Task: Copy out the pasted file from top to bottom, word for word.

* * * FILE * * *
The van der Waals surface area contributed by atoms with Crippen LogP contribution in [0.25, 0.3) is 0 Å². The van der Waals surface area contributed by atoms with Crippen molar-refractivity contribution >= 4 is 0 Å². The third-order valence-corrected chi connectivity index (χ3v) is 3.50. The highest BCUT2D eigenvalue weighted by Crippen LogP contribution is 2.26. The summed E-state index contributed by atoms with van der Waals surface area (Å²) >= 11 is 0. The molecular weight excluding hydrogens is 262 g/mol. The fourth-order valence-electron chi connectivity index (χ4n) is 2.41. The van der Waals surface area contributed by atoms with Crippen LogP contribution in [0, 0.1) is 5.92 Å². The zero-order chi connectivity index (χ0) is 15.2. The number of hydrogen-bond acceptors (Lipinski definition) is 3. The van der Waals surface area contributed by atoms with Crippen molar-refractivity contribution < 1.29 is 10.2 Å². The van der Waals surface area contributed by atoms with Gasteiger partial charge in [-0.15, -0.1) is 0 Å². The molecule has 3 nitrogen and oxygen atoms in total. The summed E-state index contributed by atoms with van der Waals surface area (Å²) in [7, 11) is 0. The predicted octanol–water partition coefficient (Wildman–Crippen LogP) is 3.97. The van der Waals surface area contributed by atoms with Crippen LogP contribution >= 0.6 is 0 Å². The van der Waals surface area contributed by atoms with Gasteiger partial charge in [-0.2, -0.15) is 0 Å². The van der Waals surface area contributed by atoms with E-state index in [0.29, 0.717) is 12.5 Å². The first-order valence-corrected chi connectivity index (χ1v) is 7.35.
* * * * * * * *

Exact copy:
The van der Waals surface area contributed by atoms with Crippen LogP contribution in [0.25, 0.3) is 0 Å². The van der Waals surface area contributed by atoms with Crippen molar-refractivity contribution >= 4 is 0 Å². The third-order valence-corrected chi connectivity index (χ3v) is 3.50. The highest BCUT2D eigenvalue weighted by Crippen LogP contribution is 2.26. The summed E-state index contributed by atoms with van der Waals surface area (Å²) >= 11 is 0. The molecular weight excluding hydrogens is 262 g/mol. The fourth-order valence-electron chi connectivity index (χ4n) is 2.41. The van der Waals surface area contributed by atoms with Crippen LogP contribution in [0, 0.1) is 5.92 Å². The zero-order chi connectivity index (χ0) is 15.2. The number of hydrogen-bond acceptors (Lipinski definition) is 3. The van der Waals surface area contributed by atoms with Crippen molar-refractivity contribution < 1.29 is 10.2 Å². The van der Waals surface area contributed by atoms with Gasteiger partial charge in [-0.15, -0.1) is 0 Å². The molecule has 3 nitrogen and oxygen atoms in total. The summed E-state index contributed by atoms with van der Waals surface area (Å²) in [7, 11) is 0. The predicted octanol–water partition coefficient (Wildman–Crippen LogP) is 3.97. The van der Waals surface area contributed by atoms with Crippen LogP contribution >= 0.6 is 0 Å². The van der Waals surface area contributed by atoms with Gasteiger partial charge in [-0.2, -0.15) is 0 Å². The van der Waals surface area contributed by atoms with E-state index in [0.29, 0.717) is 12.5 Å². The first-order valence-corrected chi connectivity index (χ1v) is 7.35.